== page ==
The Business Advisory Blog

The Business Advisory Blog

Insight, news and updates from Alliott NZ Chartered Accountants, Auckland New Zealand. The views expressed here are the views of the author and should be discussed in further detail should an article be relevant to your individual circumstances.

While every effort has been made to provide valuable, useful information in this publication, this firm and any related suppliers or associated companies accept no responsibility or any form of liability from reliance upon or use of its contents. Any suggestions should be considered carefully within your own particular circumstances, as they are intended as general information only.

Vanessa Williams
Published on

Often when one of your children are involved in your family business or farm this creates disparity for your other children in the event of your death.

gen x-206A simple solution can be using Life insurance to enable your child involved in the business to buy your share of the business from the estate.  This then means that the total estate can be divided fairly amongst all of your children.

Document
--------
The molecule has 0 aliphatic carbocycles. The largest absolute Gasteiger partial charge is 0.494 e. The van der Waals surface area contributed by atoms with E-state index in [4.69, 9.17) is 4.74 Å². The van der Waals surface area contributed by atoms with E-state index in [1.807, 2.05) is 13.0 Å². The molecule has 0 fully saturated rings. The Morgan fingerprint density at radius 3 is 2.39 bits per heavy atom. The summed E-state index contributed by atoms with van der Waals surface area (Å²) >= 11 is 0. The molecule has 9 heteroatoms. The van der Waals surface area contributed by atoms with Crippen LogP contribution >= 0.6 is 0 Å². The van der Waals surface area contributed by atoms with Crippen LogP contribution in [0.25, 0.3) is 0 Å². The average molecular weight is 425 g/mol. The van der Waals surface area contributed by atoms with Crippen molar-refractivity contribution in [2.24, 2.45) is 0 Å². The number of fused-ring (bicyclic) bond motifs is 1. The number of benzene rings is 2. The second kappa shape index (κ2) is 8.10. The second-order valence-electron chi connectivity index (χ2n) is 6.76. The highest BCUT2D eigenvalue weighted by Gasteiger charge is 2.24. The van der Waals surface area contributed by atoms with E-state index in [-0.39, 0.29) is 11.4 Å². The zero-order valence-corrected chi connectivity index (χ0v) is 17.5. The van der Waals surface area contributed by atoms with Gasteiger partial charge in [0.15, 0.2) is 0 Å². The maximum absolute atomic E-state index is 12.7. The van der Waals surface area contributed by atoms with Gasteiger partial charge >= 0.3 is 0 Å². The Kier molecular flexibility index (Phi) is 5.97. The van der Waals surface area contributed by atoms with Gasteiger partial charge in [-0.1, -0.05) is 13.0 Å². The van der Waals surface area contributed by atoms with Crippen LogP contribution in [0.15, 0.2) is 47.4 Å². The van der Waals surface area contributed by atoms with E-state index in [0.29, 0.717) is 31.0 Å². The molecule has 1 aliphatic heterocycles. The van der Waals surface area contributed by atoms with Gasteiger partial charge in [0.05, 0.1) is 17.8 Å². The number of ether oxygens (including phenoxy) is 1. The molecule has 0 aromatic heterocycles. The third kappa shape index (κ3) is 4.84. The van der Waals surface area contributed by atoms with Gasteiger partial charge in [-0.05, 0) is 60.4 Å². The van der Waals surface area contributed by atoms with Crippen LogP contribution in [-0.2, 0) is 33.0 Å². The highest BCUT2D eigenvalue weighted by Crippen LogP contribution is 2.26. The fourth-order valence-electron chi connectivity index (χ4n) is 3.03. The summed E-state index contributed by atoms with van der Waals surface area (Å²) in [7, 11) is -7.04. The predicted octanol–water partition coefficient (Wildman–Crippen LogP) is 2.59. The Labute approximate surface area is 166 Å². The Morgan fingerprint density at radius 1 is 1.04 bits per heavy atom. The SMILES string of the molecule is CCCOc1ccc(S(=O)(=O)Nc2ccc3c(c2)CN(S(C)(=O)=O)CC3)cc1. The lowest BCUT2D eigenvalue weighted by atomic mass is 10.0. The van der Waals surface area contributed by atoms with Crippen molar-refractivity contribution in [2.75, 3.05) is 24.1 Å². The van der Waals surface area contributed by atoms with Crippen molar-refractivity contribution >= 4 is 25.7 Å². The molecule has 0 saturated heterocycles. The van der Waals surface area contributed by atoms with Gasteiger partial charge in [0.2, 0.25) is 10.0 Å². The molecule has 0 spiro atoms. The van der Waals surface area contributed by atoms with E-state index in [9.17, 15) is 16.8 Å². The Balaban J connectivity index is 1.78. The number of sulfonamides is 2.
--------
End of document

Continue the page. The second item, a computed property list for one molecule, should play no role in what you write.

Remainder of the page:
Similarly if you had one other child who was not involved in the business, a policy could be owned by that child to the value of equity your other child has in the business.

The one problem often encountered with using life insurance policies as a  solution is that the cost of the policy increases each year as one becomes older. The remedy for this which is available now from most insurance companies is a fixed/level premium which does not increase in price as you become older. The premium can be guaranteed right through to the age of 100 to create certainty in the future.

This type of insurance solution also works very well where there is business partnership or more than one shareholder.  It means a shareholder buy sell agreement is made between the shareholders so that if one of the shareholders dies or has a major health problem there is certainty around the sale of their share in the business.

It means that if one partner/shareholder dies or becomes disabled the following occurs:

  • The deceased estate agrees to sell the share in the business.
  • The partner/shareholder still actively involved in the business agrees to buy the other person's share.
  • A price for that share has already been agreed upon.
  • Funding for the purchase is created by way of the life insurance policy on the deceased/disabled partner/shareholder owned by the surviving partner/shareholder.
For more information regarding insurance-based solutions, please call Brett Pearce at Pearce Financial Services Ltd on 09 529 1912 or 021 954 170 or email

Topics: Family business Insurance payments Partnership succession